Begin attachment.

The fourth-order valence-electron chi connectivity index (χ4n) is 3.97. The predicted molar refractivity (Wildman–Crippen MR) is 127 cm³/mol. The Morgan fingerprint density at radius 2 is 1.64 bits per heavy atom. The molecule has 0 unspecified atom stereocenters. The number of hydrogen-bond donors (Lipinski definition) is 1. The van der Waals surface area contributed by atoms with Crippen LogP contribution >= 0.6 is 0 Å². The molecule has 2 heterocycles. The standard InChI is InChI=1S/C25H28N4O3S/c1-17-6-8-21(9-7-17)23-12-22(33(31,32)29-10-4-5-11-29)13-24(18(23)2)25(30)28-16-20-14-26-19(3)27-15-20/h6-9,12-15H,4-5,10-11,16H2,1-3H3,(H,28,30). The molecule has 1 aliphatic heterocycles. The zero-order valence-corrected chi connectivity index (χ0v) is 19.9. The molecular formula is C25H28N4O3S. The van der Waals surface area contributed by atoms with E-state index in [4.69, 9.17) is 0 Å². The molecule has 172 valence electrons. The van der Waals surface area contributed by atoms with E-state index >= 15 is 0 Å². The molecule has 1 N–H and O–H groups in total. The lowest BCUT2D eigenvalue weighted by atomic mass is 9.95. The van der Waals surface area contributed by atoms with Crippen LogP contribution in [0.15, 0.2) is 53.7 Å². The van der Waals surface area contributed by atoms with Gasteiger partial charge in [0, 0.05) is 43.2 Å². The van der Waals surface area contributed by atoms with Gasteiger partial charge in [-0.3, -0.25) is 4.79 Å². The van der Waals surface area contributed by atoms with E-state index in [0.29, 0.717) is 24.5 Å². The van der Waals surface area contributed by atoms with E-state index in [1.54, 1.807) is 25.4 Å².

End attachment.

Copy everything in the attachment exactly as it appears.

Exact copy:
The fourth-order valence-electron chi connectivity index (χ4n) is 3.97. The predicted molar refractivity (Wildman–Crippen MR) is 127 cm³/mol. The Morgan fingerprint density at radius 2 is 1.64 bits per heavy atom. The molecule has 0 unspecified atom stereocenters. The number of hydrogen-bond donors (Lipinski definition) is 1. The van der Waals surface area contributed by atoms with Crippen LogP contribution >= 0.6 is 0 Å². The molecule has 2 heterocycles. The standard InChI is InChI=1S/C25H28N4O3S/c1-17-6-8-21(9-7-17)23-12-22(33(31,32)29-10-4-5-11-29)13-24(18(23)2)25(30)28-16-20-14-26-19(3)27-15-20/h6-9,12-15H,4-5,10-11,16H2,1-3H3,(H,28,30). The molecule has 1 aliphatic heterocycles. The zero-order valence-corrected chi connectivity index (χ0v) is 19.9. The molecular formula is C25H28N4O3S. The van der Waals surface area contributed by atoms with E-state index in [4.69, 9.17) is 0 Å². The molecule has 172 valence electrons. The van der Waals surface area contributed by atoms with E-state index >= 15 is 0 Å². The molecule has 1 N–H and O–H groups in total. The lowest BCUT2D eigenvalue weighted by atomic mass is 9.95. The van der Waals surface area contributed by atoms with Crippen LogP contribution in [0.15, 0.2) is 53.7 Å². The van der Waals surface area contributed by atoms with Gasteiger partial charge in [0, 0.05) is 43.2 Å². The van der Waals surface area contributed by atoms with Gasteiger partial charge in [-0.3, -0.25) is 4.79 Å². The van der Waals surface area contributed by atoms with E-state index in [0.29, 0.717) is 24.5 Å². The van der Waals surface area contributed by atoms with E-state index in [1.54, 1.807) is 25.4 Å².